Tuesday 20 August 2019

Victor Costello: 'Leo Cullen deserves huge credit for picking his team on form and not on reputation alone'

Leinster head coach Leo Cullen. Photo: Sportsfile
Leinster head coach Leo Cullen. Photo: Sportsfile
Leo Cullen looking on during training at Energia Park. Photo: Sportsfile

Victor Costello

Leo Cullen made a bold selection statement before last weekend's game that could have come back to haunt him had the result been different.

In fact, for 20 minutes in the mid-part of the game, it could have gone either way.

If you go back a couple of months, the announcement of Ulster at home allowed Leinster fans to relax and plan trips for the latter stages.

During the game, our thought process reverted back to the Six Nations and of a possible exit from Europe by one of the province's greatest enemies.

Through belief and great player resource management, Leinster won this tough battle with a rejuvenated Ulster side.

There will be those who think that Leinster played into the hands of the Ulster men but apart from the devastating injury to Dan Leavy, they elevated themselves individually and as a squad and in doing so blew the World Cup selection debate wide open.

Leinster had a large representation on the Ireland squad whereas Ulster had little. This meant two things: Leinster's mental and physical form coming into this game could have been affected by Ireland's recent form whereas Ulster players had the ability to prepare and rest up for this game from six weeks prior.

Balance This is where the management got it right. The balance in selection meant that the likes of Rhys Ruddock, Ross Byrne (two players who should have been in the Irish set-up) coupled with Dave Kearney Rory O'Loughlin and Adam Byrne formed a partnership that may not have been immediately obvious but blended hunger, ambition, frustration and desire into an unstoppable performance.

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Ruddock's leadership once again came to the fore at a crucial time in Irish rugby. The same goes for Byrne's try and heroic winning penalty with an obvious leg injury.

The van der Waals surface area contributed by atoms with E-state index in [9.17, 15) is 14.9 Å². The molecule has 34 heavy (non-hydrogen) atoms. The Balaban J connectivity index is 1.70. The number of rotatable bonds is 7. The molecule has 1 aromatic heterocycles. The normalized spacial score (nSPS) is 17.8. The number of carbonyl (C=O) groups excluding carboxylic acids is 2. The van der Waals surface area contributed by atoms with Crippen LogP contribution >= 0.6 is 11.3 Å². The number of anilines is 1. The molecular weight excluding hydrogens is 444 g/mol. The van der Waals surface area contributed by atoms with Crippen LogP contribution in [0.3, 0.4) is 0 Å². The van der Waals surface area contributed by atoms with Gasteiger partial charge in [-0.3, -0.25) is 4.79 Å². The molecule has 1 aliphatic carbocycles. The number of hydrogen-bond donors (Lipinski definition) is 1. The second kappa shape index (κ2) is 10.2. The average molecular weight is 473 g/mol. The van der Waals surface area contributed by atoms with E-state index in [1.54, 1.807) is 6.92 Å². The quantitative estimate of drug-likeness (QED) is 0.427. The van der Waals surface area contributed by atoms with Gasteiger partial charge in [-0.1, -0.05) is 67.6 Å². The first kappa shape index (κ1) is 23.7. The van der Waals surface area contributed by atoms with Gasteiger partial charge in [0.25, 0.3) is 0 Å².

And finally Kearney's never-say-die attitude that resulted in Jacob Stockdale's infamous failed touchdown, all these attributes are what is needed at the top level and are respected by the national coach.

John Cooney was a thorn in the side all day closely followed by Jordi Murphy (it still hurts to see him in red and white).

Both players will be worthy of World Cup selection even if they are sidelined in Europe for the remainder of the season.

For Ulster's first try, Garry Ringrose's block-down was an example of the disconnection between the Irish players and their Leinster counterparts.

Ringrose has the ability to run his way out of trouble and the attempted kick gifted Ulster an early try.

At the end of the Six Nations, Ireland turned into a bunch of individuals whereas Leinster have maintained cohesion.

Over the coming weeks, the most important goal against Treviso and Glasgow will be to build trust back into their squad.

The watching Irish management would have been enveloped in this game and the Munster game earlier - both high-intensity outings that produced some outstanding individual performances .

Leo picked a side that gave players close to the international stage a platform to perform and those back from Irish duty a platform to play back into form.

Tadhg Furlong was the perfect example as he played with a new lease of life, finding himself passing off both hands from the base of the ruck and he even had a kick into space later in the game.

This signalled to me a refreshing freedom was being felt within him. Leo and his management made calls that were unpopular from an ego point of view but in doing so he unearthed more player resources for both Ireland and Leinster for the rest of the season.

Fans leaving the Aviva Stadium would have even satisfied in the value of the performance of both sides. So what happens now in Irish rugby?

Within a weekend, we have seen Irish players come back to winning form and we have seen players who were initially discarded putting themselves into contention.

Emphasis As much as Ulster and Connacht last weekend were unlucky to miss out, the emphasis for Irish selection in a World Cup year needs to be in Leinster and Munster.

We have had two watershed moments in Irish rugby this year so far - one after the England game and the other after the Wales defeat.

For years, Irish management have promised to pick on form and last week Leinster management did exactly that.

Player management has never been as important to Irish rugby as it is now. Leo Cullen backed players and they returned the favour. Joe Schmidt needs to have faith in other players apart from the old reliables.

Dan Leavy's injury has single-handedly reduced Dublin Airport's footfall come World Cup time. As a player, he has been able to give us a lesson in competitive and abrasive all-round back-row play.

His performances for Leinster and Ireland have had more impact in a career so far than some of the great names that have stood the test of time.

Let's hope he makes a timely recovery because a nation and province's future will be determined by him.

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